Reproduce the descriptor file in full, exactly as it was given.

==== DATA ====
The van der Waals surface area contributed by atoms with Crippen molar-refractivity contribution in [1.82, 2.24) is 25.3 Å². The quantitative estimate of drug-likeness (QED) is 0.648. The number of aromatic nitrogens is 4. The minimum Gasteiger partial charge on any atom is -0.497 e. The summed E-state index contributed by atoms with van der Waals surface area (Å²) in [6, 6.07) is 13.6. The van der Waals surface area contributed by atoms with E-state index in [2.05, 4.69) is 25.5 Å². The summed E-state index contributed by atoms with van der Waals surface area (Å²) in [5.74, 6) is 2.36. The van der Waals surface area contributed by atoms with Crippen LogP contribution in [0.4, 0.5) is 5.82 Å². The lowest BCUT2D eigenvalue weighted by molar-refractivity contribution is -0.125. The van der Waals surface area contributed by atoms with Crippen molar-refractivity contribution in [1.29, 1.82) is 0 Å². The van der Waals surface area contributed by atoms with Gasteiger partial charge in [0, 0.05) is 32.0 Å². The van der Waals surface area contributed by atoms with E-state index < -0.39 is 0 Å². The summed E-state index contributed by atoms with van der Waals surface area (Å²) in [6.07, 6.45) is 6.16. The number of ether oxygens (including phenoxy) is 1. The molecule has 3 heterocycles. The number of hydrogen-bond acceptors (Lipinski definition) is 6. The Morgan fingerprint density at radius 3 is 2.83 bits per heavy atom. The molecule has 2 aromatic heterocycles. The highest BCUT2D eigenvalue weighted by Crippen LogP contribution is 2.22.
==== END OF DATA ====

The van der Waals surface area contributed by atoms with Crippen molar-refractivity contribution in [1.82, 2.24) is 25.3 Å². The quantitative estimate of drug-likeness (QED) is 0.648. The number of aromatic nitrogens is 4. The minimum Gasteiger partial charge on any atom is -0.497 e. The summed E-state index contributed by atoms with van der Waals surface area (Å²) in [6, 6.07) is 13.6. The van der Waals surface area contributed by atoms with E-state index in [2.05, 4.69) is 25.5 Å². The summed E-state index contributed by atoms with van der Waals surface area (Å²) in [5.74, 6) is 2.36. The van der Waals surface area contributed by atoms with Crippen LogP contribution in [0.4, 0.5) is 5.82 Å². The lowest BCUT2D eigenvalue weighted by molar-refractivity contribution is -0.125. The van der Waals surface area contributed by atoms with Crippen molar-refractivity contribution in [1.29, 1.82) is 0 Å². The van der Waals surface area contributed by atoms with Gasteiger partial charge in [0, 0.05) is 32.0 Å². The van der Waals surface area contributed by atoms with E-state index < -0.39 is 0 Å². The summed E-state index contributed by atoms with van der Waals surface area (Å²) in [6.07, 6.45) is 6.16. The number of ether oxygens (including phenoxy) is 1. The molecule has 3 heterocycles. The number of hydrogen-bond acceptors (Lipinski definition) is 6. The Morgan fingerprint density at radius 3 is 2.83 bits per heavy atom. The molecule has 2 aromatic heterocycles. The highest BCUT2D eigenvalue weighted by Crippen LogP contribution is 2.22.